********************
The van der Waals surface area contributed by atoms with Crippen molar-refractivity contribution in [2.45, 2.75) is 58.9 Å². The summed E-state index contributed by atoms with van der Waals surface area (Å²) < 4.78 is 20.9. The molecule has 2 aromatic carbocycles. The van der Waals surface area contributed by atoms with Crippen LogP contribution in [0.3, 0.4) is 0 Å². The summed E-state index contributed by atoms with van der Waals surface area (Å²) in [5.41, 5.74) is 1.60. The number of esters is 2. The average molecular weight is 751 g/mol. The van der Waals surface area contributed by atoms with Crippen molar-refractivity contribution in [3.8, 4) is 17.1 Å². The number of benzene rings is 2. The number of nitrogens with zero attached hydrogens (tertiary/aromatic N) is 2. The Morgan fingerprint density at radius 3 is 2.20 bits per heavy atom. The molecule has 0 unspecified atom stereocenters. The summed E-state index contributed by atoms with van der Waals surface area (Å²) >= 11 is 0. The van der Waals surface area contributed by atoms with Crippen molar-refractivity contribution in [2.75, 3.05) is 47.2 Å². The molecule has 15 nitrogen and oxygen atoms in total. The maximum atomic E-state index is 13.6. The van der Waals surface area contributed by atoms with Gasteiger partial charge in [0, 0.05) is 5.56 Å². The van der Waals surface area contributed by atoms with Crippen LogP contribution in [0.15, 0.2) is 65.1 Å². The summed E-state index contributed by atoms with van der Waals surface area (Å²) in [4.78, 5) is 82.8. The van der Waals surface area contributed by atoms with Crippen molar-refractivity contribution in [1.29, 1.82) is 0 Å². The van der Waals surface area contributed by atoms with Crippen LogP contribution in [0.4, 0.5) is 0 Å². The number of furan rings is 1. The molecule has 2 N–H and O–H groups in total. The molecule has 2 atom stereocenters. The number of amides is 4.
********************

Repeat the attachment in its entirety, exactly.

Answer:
The van der Waals surface area contributed by atoms with Crippen molar-refractivity contribution in [2.45, 2.75) is 58.9 Å². The summed E-state index contributed by atoms with van der Waals surface area (Å²) < 4.78 is 20.9. The molecule has 2 aromatic carbocycles. The van der Waals surface area contributed by atoms with Crippen LogP contribution in [0.3, 0.4) is 0 Å². The summed E-state index contributed by atoms with van der Waals surface area (Å²) in [5.41, 5.74) is 1.60. The number of esters is 2. The average molecular weight is 751 g/mol. The van der Waals surface area contributed by atoms with Crippen molar-refractivity contribution in [3.8, 4) is 17.1 Å². The number of benzene rings is 2. The number of nitrogens with zero attached hydrogens (tertiary/aromatic N) is 2. The Morgan fingerprint density at radius 3 is 2.20 bits per heavy atom. The molecule has 0 unspecified atom stereocenters. The summed E-state index contributed by atoms with van der Waals surface area (Å²) >= 11 is 0. The van der Waals surface area contributed by atoms with Crippen molar-refractivity contribution in [2.75, 3.05) is 47.2 Å². The molecule has 15 nitrogen and oxygen atoms in total. The maximum atomic E-state index is 13.6. The van der Waals surface area contributed by atoms with Gasteiger partial charge in [0, 0.05) is 5.56 Å². The van der Waals surface area contributed by atoms with Crippen LogP contribution in [0.15, 0.2) is 65.1 Å². The summed E-state index contributed by atoms with van der Waals surface area (Å²) in [4.78, 5) is 82.8. The van der Waals surface area contributed by atoms with Crippen molar-refractivity contribution in [1.29, 1.82) is 0 Å². The van der Waals surface area contributed by atoms with Crippen LogP contribution in [0.4, 0.5) is 0 Å². The number of furan rings is 1. The molecule has 2 N–H and O–H groups in total. The molecule has 2 atom stereocenters. The number of amides is 4.